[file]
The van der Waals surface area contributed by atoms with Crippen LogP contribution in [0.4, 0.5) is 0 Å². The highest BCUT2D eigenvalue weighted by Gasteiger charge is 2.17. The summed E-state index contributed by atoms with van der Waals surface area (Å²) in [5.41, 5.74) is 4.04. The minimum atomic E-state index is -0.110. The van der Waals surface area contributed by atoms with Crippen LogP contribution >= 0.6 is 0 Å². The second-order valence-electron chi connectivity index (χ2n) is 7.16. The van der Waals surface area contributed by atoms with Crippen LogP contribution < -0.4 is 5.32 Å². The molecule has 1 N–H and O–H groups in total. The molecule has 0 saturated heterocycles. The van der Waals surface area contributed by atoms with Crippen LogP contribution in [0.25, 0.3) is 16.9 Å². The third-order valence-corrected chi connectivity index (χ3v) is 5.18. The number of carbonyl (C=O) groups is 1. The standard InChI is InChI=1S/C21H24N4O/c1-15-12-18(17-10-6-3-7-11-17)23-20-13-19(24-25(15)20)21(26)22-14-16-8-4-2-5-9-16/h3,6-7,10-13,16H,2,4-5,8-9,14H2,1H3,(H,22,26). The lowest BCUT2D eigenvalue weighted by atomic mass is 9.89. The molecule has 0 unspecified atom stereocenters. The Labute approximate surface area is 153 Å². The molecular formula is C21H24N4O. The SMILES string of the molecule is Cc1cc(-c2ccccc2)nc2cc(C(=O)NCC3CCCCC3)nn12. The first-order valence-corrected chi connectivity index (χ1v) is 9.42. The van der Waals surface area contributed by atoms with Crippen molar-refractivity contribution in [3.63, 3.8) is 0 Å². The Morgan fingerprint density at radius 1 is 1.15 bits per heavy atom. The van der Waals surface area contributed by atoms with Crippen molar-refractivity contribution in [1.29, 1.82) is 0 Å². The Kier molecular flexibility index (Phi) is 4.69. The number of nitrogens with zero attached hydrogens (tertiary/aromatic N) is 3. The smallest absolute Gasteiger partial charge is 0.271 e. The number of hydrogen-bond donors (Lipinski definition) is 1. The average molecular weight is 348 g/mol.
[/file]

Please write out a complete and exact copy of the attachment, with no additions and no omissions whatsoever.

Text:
The van der Waals surface area contributed by atoms with Crippen LogP contribution in [0.4, 0.5) is 0 Å². The highest BCUT2D eigenvalue weighted by Gasteiger charge is 2.17. The summed E-state index contributed by atoms with van der Waals surface area (Å²) in [5.41, 5.74) is 4.04. The minimum atomic E-state index is -0.110. The van der Waals surface area contributed by atoms with Crippen LogP contribution >= 0.6 is 0 Å². The second-order valence-electron chi connectivity index (χ2n) is 7.16. The van der Waals surface area contributed by atoms with Crippen LogP contribution < -0.4 is 5.32 Å². The molecule has 1 N–H and O–H groups in total. The molecule has 0 saturated heterocycles. The van der Waals surface area contributed by atoms with Crippen LogP contribution in [0.25, 0.3) is 16.9 Å². The third-order valence-corrected chi connectivity index (χ3v) is 5.18. The number of carbonyl (C=O) groups is 1. The standard InChI is InChI=1S/C21H24N4O/c1-15-12-18(17-10-6-3-7-11-17)23-20-13-19(24-25(15)20)21(26)22-14-16-8-4-2-5-9-16/h3,6-7,10-13,16H,2,4-5,8-9,14H2,1H3,(H,22,26). The lowest BCUT2D eigenvalue weighted by atomic mass is 9.89. The molecule has 0 unspecified atom stereocenters. The Labute approximate surface area is 153 Å². The molecular formula is C21H24N4O. The SMILES string of the molecule is Cc1cc(-c2ccccc2)nc2cc(C(=O)NCC3CCCCC3)nn12. The first-order valence-corrected chi connectivity index (χ1v) is 9.42. The van der Waals surface area contributed by atoms with Crippen molar-refractivity contribution in [3.63, 3.8) is 0 Å². The Morgan fingerprint density at radius 1 is 1.15 bits per heavy atom. The van der Waals surface area contributed by atoms with Crippen molar-refractivity contribution in [1.29, 1.82) is 0 Å². The Kier molecular flexibility index (Phi) is 4.69. The number of nitrogens with zero attached hydrogens (tertiary/aromatic N) is 3. The smallest absolute Gasteiger partial charge is 0.271 e. The number of hydrogen-bond donors (Lipinski definition) is 1. The average molecular weight is 348 g/mol.